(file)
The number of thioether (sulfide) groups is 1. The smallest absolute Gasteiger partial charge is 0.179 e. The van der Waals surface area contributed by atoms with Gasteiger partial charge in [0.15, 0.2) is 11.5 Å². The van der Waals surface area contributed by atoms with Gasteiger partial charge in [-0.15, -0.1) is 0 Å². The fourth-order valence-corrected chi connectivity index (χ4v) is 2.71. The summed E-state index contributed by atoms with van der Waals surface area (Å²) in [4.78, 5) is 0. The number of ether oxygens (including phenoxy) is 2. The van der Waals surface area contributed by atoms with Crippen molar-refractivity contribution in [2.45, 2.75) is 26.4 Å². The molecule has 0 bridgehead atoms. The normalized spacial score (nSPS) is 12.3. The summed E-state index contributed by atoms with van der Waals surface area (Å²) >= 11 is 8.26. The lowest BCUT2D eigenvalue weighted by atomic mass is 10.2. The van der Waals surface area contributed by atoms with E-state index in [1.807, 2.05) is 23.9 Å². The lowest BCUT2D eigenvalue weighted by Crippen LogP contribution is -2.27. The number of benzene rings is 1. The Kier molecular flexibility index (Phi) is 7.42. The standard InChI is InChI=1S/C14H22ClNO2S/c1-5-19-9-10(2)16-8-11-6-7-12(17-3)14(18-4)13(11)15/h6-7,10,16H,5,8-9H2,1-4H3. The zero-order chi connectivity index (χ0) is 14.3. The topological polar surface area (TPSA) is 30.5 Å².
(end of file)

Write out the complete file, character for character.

The number of thioether (sulfide) groups is 1. The smallest absolute Gasteiger partial charge is 0.179 e. The van der Waals surface area contributed by atoms with Gasteiger partial charge in [0.15, 0.2) is 11.5 Å². The van der Waals surface area contributed by atoms with Gasteiger partial charge in [-0.15, -0.1) is 0 Å². The fourth-order valence-corrected chi connectivity index (χ4v) is 2.71. The summed E-state index contributed by atoms with van der Waals surface area (Å²) in [4.78, 5) is 0. The number of ether oxygens (including phenoxy) is 2. The van der Waals surface area contributed by atoms with Crippen molar-refractivity contribution in [2.45, 2.75) is 26.4 Å². The molecule has 0 bridgehead atoms. The normalized spacial score (nSPS) is 12.3. The summed E-state index contributed by atoms with van der Waals surface area (Å²) >= 11 is 8.26. The lowest BCUT2D eigenvalue weighted by atomic mass is 10.2. The van der Waals surface area contributed by atoms with E-state index in [1.807, 2.05) is 23.9 Å². The lowest BCUT2D eigenvalue weighted by Crippen LogP contribution is -2.27. The number of benzene rings is 1. The Kier molecular flexibility index (Phi) is 7.42. The standard InChI is InChI=1S/C14H22ClNO2S/c1-5-19-9-10(2)16-8-11-6-7-12(17-3)14(18-4)13(11)15/h6-7,10,16H,5,8-9H2,1-4H3. The zero-order chi connectivity index (χ0) is 14.3. The topological polar surface area (TPSA) is 30.5 Å².